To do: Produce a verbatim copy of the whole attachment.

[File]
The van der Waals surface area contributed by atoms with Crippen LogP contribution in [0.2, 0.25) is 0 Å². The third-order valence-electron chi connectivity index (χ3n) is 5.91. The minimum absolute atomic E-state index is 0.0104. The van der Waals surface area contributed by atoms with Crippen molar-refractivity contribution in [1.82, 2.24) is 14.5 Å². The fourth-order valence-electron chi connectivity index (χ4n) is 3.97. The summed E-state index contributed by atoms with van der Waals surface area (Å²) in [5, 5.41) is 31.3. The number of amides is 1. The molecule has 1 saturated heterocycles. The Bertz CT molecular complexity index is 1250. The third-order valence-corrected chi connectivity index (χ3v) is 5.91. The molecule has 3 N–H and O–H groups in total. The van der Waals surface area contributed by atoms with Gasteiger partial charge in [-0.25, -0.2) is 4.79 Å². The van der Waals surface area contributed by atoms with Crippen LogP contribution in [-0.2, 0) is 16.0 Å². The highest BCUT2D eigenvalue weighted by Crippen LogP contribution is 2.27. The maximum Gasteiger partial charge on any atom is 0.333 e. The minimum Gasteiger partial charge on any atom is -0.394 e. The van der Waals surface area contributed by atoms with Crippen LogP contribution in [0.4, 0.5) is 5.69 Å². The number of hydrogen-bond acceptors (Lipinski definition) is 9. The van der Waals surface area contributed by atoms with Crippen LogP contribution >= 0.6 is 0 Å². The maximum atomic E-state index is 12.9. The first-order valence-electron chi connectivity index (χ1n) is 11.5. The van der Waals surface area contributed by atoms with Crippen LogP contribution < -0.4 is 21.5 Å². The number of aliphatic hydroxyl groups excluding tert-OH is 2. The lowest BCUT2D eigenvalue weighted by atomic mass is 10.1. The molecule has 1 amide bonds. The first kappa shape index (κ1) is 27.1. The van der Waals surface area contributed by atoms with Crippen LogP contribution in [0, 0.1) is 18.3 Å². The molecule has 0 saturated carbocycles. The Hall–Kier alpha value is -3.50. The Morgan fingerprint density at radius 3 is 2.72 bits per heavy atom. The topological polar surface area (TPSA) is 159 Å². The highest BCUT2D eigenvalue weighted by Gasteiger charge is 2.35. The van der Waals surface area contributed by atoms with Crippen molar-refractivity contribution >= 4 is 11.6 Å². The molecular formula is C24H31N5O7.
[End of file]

The van der Waals surface area contributed by atoms with Crippen LogP contribution in [0.2, 0.25) is 0 Å². The third-order valence-electron chi connectivity index (χ3n) is 5.91. The minimum absolute atomic E-state index is 0.0104. The van der Waals surface area contributed by atoms with Crippen molar-refractivity contribution in [1.82, 2.24) is 14.5 Å². The fourth-order valence-electron chi connectivity index (χ4n) is 3.97. The summed E-state index contributed by atoms with van der Waals surface area (Å²) in [5, 5.41) is 31.3. The number of amides is 1. The molecule has 1 saturated heterocycles. The Bertz CT molecular complexity index is 1250. The third-order valence-corrected chi connectivity index (χ3v) is 5.91. The molecule has 3 N–H and O–H groups in total. The van der Waals surface area contributed by atoms with Gasteiger partial charge in [-0.25, -0.2) is 4.79 Å². The van der Waals surface area contributed by atoms with Crippen LogP contribution in [-0.2, 0) is 16.0 Å². The highest BCUT2D eigenvalue weighted by Crippen LogP contribution is 2.27. The maximum Gasteiger partial charge on any atom is 0.333 e. The minimum Gasteiger partial charge on any atom is -0.394 e. The van der Waals surface area contributed by atoms with Crippen LogP contribution in [0.4, 0.5) is 5.69 Å². The number of hydrogen-bond acceptors (Lipinski definition) is 9. The van der Waals surface area contributed by atoms with Crippen LogP contribution >= 0.6 is 0 Å². The maximum atomic E-state index is 12.9. The first-order valence-electron chi connectivity index (χ1n) is 11.5. The van der Waals surface area contributed by atoms with Crippen LogP contribution < -0.4 is 21.5 Å². The number of aliphatic hydroxyl groups excluding tert-OH is 2. The lowest BCUT2D eigenvalue weighted by atomic mass is 10.1. The molecule has 1 amide bonds. The first kappa shape index (κ1) is 27.1. The van der Waals surface area contributed by atoms with Crippen LogP contribution in [0, 0.1) is 18.3 Å². The molecule has 0 saturated carbocycles. The Hall–Kier alpha value is -3.50. The Morgan fingerprint density at radius 3 is 2.72 bits per heavy atom. The topological polar surface area (TPSA) is 159 Å². The highest BCUT2D eigenvalue weighted by Gasteiger charge is 2.35. The van der Waals surface area contributed by atoms with Crippen molar-refractivity contribution >= 4 is 11.6 Å². The molecular formula is C24H31N5O7.